“The moral and political purpose of whole-system reform is ensuring that everyone will be affected for the better, starting on day one of implementing the strategy” (Fullan & Levin, 2009). Since before the turn of the twenty-first century, this large-scale reform theory has been applied in several countries and states within individual countries to drive change at scale in their respective educational landscapes. One of the first countries to use this reform theory posited by Michael Fullan was the United Kingdom in 1997. The United Kingdom formulated a National Literacy and Numeracy Strategy (NLNS) that aimed to improve learning levels of 11-year-old students in all primary schools across the country (20,000 schools in total).

One of the key architects of NLNS was Sir Michael Barber, who also played a foundational role in the design and implementation of the PSRR. Barber’s implementation strategy for NLNS rested on six key fundamentals. Namely, (i) ambitious standards, (ii) good data and clear targets, (iii) devolved responsibility, (iv) access to best practice and quality professional development, (v) accountability, and (vi) an increased focus on low performing schools (Fullan, 2009). An evaluation of the NLNS concluded that this strategy led to a significant improvement in student achievements over a relatively short span of time. However, there was concern about its sustainability in the long term due to the strategy being largely centralized and target-driven from the center (Fullan, 2010).

Another major example of a whole-system reform is a series of reforms launched in the United States in the early 1990s by the National Science Foundation (NSF). These systemic reform programs were intended to influence most, if not all aspects of the school system in the U.S. (Supovitz & Taylor, 2005). The NSF first launched the Statewide Systemic Initiatives (SSI) program in 1991, which provided up to $10 million to 25 states and Puerto Rico to assist with beginning whole-systems reform efforts in science, mathematics and technology education at the K-12 grade levels. Two years later, the NSF initiated the Urban Systemic Initiatives program to catalyze changes in policy and resource utilization in 28 of the largest U.S. school systems. The NSF also launched subsequent programs such as the Rural Systemic Initiative and the Local Systemic Change Initiative (Supovitz & Taylor, 2005; Zucker et al., 1998).

The SSIs were born out of a desire to improve student performance in mathematics and the sciences to improve the nation’s economic competitiveness (Earle & Wan, n.d.; Zucker et al., 1998). Over the course of the 3 years following the SSIs’ launch in 1991, the NSF negotiated 5-year cooperative agreements with competitively selected states to undertake such initiatives (Supovitz & Taylor, 2005; Zucker et al., 1998). While results have been varied due to the spread of the reform, the SSI program generally brought overall improvements in the practices of school systems in participating states. Evaluations of the program speak about the legacy of new or improved curriculum frameworks, positive changes in various state policies, new institutions and partnering arrangements, and an increased number of competent state and local leaders of reform. Additionally, evidence from selected states shows that some SSIs had a modest, positive impact in improving student learning outcomes in mathematics and science (Zucker et al., 1998). Implementation and Delivery Chains How Are Whole-System Reforms Implemented?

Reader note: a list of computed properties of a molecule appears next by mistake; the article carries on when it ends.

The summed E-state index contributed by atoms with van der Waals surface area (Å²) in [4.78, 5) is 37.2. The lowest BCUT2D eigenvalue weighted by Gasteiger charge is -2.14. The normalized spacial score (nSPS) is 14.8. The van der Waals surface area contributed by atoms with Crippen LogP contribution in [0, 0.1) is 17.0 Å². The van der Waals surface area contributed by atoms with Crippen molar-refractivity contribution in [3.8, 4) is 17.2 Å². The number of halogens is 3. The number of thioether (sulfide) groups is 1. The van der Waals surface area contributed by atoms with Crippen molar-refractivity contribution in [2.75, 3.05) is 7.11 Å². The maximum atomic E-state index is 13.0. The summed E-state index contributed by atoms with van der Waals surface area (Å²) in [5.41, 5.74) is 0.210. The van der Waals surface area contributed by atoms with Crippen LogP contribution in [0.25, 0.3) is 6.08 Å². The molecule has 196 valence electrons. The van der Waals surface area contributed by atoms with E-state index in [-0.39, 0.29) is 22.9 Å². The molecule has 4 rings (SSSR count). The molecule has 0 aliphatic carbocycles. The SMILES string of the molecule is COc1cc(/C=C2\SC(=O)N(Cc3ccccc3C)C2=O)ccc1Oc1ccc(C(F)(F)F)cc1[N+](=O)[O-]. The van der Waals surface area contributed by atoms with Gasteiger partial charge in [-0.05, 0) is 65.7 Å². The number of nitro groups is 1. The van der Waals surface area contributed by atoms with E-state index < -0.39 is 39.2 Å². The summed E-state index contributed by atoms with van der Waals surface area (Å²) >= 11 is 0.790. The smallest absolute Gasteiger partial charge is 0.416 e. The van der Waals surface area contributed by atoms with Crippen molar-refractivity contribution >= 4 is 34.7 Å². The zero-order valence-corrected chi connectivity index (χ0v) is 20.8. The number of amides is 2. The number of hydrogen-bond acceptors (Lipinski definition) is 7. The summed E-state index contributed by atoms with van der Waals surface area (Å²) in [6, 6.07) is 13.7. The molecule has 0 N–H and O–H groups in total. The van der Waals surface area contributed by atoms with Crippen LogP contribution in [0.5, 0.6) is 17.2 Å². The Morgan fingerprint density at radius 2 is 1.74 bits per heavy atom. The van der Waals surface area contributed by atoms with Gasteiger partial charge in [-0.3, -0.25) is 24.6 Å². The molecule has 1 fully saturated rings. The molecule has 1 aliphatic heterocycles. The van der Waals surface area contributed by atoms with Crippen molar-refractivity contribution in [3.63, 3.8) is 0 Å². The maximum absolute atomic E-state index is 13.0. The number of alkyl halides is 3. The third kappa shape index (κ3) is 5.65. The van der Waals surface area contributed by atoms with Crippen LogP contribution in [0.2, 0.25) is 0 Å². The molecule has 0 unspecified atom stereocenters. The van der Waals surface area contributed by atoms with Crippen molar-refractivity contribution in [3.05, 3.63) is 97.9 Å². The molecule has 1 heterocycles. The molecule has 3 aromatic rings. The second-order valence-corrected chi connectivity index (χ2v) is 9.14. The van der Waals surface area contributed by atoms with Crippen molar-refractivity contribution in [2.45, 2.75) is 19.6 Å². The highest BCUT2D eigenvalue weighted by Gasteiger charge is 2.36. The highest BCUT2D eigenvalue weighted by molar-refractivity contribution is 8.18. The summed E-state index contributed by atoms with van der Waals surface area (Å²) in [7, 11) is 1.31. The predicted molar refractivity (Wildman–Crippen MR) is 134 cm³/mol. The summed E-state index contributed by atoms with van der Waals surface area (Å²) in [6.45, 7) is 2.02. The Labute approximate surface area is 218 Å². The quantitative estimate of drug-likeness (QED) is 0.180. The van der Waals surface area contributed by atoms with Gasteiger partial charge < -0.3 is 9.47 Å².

The NLNS serves as a useful case study on the efficacy of whole-systems reform theory and its implementation strategy respectively. Fullan has since directly worked with the Canadian government in Ontario, designing an implementation strategy that draws on lessons learnt from the United Kingdom while adjusting to the context of Canada. However, the fundamentals of the implementation strategy do not drastically differ. The whole-system reform implementation in the eyes of Fullan still rests on the foundation of focusing on a limited number of core policies and strategies, and working on them in tandem while ensuring strong leadership at the top that does not lose sight of the intended focus (Fullan & Levin, 2009). As a result of such an implementation strategy, the impact of well-executed large-scale reforms has been similar (significant impact in a short time period) and with similar potential pitfalls (sustainability concerns due to a top down implementation strategy). Whole-System Reform Delivery Chains